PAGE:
By the mid 1980s, Electronic Port Fuel Injection was phasing out the Carburetor. The ratio of the Air Fuel Mixture was now computer controlled. This allowed for precise compensation to reflect the ever-changing demands put on an engine due to ever-changing driving and weather conditions. Fuel Injection is not nearly as vulnerable to the PCV oil vapors because there are individual injectors for each cylinder located away from the flow of the vapors.
By the late 1990s, most vehicles were using individual coils for each cylinder and the Spark Plugs had platinum-tipped electrodes, which eliminated Distributor Caps and Rotors and most Ignition Wires. Platinum-tipped Spark Plugs could easily go for 60,000 miles, as opposed to the usual 30,000. Some manufacturers were advertising cars that could go 100,000 miles without a "tune-up" until it was discovered that Spark Plugs rusted into the Cylinder heads. A major repair, costing hundreds if not thousands of dollars, was required to remove them. This is why 60,000 miles has proven to be a much more realistic and reliable mileage interval and why many manufacturers are switching back to this recommendation.
Most of us don't think about our car's brakes until we need them for a panic stop, hear a screeching or grinding noise, or when a warning light comes on. But brakes are worn down every time you drive your car. It's important to keep them maintained and serviced—before you hear that screeching. The sooner the better... and cheaper.
All cars incorporate some type of brake warning system to inform the driver of a problem. A warning light is the most common. It typically alerts a driver to:
Some systems have metal clips that rub on the rotors when pads are worn out. This causes a high-pitched, fingernails-on-a-chalkboard screech when the brake pedal is pressed. Some newer vehicles alert the driver in a more civilized and agreeable manner with warning lights or computerized messages. No matter which your vehicle has, it's critical to address the issue promptly.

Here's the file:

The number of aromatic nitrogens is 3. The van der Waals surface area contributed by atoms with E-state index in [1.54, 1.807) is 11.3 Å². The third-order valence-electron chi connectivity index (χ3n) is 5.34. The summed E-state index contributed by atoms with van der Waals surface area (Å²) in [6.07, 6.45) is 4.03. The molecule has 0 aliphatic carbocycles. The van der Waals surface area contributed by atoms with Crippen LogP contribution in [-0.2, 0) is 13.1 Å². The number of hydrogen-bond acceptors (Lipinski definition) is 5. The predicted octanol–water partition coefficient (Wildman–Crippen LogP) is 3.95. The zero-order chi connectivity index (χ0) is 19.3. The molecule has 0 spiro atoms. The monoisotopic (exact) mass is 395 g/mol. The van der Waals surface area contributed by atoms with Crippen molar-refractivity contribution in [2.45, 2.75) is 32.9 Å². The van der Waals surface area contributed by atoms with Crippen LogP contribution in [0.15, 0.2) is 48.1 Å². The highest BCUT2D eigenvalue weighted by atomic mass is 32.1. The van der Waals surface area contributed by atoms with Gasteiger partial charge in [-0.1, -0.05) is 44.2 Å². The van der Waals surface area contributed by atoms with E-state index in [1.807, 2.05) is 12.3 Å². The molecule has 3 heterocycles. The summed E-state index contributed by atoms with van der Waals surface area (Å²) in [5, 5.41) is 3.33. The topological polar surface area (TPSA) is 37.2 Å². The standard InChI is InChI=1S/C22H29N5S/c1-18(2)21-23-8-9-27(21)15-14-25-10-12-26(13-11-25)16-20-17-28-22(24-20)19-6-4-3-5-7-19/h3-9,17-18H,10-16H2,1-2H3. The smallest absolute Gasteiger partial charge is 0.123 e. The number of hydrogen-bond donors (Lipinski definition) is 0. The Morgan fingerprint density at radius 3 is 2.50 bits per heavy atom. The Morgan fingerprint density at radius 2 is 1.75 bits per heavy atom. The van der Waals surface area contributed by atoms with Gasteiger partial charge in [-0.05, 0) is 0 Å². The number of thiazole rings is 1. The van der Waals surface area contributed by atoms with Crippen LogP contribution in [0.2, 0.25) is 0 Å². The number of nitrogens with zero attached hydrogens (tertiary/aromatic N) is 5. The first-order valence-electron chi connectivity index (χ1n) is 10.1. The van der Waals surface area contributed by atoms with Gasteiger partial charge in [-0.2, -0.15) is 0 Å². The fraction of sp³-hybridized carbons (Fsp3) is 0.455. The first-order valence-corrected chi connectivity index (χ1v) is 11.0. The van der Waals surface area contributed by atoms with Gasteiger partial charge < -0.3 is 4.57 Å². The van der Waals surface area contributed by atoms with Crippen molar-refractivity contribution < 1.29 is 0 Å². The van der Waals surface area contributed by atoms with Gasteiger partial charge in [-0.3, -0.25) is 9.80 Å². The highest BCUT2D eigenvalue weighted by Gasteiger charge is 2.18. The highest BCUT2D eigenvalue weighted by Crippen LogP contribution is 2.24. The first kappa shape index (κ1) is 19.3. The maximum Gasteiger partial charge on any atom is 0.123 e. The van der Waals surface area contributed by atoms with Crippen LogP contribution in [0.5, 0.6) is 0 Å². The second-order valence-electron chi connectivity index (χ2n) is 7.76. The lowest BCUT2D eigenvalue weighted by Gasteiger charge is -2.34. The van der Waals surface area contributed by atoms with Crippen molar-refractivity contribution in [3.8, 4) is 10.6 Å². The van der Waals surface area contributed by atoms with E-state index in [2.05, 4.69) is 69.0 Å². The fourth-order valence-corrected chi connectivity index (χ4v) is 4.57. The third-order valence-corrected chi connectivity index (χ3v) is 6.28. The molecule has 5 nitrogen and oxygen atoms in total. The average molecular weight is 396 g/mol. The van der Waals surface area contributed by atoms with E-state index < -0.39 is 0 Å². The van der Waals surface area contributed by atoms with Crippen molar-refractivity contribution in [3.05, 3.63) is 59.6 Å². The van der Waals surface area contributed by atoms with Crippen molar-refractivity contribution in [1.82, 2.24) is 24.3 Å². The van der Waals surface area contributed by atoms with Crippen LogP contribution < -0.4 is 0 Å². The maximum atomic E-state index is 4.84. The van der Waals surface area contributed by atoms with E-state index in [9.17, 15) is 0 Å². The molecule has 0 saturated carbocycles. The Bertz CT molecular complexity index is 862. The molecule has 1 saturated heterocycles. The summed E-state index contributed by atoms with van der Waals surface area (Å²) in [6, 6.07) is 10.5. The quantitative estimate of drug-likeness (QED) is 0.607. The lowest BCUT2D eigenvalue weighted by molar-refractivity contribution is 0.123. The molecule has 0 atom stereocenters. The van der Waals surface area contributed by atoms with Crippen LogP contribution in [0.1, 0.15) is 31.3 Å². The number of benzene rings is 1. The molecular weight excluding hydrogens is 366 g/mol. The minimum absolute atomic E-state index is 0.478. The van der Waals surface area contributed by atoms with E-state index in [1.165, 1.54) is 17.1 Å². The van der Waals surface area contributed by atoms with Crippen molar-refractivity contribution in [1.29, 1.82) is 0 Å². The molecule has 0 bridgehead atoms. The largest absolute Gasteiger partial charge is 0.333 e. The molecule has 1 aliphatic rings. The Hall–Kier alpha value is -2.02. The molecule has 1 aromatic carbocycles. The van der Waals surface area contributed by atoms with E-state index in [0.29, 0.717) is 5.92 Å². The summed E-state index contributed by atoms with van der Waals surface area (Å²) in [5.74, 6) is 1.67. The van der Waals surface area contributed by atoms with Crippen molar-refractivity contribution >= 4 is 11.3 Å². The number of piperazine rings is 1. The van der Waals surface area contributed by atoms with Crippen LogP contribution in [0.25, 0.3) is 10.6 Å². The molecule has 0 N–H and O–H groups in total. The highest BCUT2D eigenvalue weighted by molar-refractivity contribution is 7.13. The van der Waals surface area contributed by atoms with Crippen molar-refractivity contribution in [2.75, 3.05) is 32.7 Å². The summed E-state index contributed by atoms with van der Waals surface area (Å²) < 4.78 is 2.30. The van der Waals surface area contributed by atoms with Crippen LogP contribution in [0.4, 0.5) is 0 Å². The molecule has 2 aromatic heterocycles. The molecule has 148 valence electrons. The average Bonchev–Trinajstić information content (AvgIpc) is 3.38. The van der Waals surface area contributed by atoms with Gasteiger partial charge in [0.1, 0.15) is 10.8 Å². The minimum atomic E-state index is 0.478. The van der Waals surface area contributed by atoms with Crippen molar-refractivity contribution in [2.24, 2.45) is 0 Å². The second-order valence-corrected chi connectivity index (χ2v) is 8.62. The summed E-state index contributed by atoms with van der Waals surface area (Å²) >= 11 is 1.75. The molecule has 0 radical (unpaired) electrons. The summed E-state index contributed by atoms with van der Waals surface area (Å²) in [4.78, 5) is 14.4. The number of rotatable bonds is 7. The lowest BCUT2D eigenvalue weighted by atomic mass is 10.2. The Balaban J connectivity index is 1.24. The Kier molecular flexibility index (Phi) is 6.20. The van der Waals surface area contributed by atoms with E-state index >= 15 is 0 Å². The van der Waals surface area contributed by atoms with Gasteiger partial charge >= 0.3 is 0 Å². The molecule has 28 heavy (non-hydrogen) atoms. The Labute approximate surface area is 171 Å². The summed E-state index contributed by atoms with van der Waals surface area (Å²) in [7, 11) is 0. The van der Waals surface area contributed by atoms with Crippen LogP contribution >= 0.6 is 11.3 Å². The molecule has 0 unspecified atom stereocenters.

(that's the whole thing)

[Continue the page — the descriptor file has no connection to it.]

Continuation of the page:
How often should belts and hoses be replaced?
The typical lifespan of a hose is roughly 6 years or 60,000 miles.
The typical lifespan of a belt is rougly 5 years or 50,000 miles depending on the style of the belt. The V-belt style has shorter lifespan than the Serpentine belt style. Serpentine belts are thinner and more flexible than V-belts. They run cooler and last longer, but they cost about twice as much to replace. The best way to know if a belt should be repllaced is to look for cracks around the belt, They will usually be in the inner part of the belt. If cracks are seen, the belt is due for replacement.
Scheduled Maintenance, or preventative maintenance, is the regular schedule of services that vehicles manufacturers prescribe to keep a car running well and safely. Maintenance schedules vary by vehicle, driving style, and driving conditions.
When it comes to maintenance advice, consumers are confronted with numerous recommendations and opinions. When the owners manual recommends one type of service, a quick lube franchise recommends a second, and the dealership advises a third, it’s no wonder consumers are afraid they’ll be ripped off by paying for service they don’t really need. Sometimes it’s impossible to know who’s telling the truth and who isn’t.
The truth is in the owners manual. Manufacturers define maintenance schedules for your car, not dealerships—and certainly not quick lube franchises. Most manufacturers divide maintenance schedules into "normal" and "severe" driving conditions.
You might think the conditions you put your car under aren’t considered severe, but if you frequently do any of the following, then your car maintenance should indeed follow the "severe" driving conditions schedule:
Surprised? Many consumers are.
If the above conditions are severe, then what’s normal?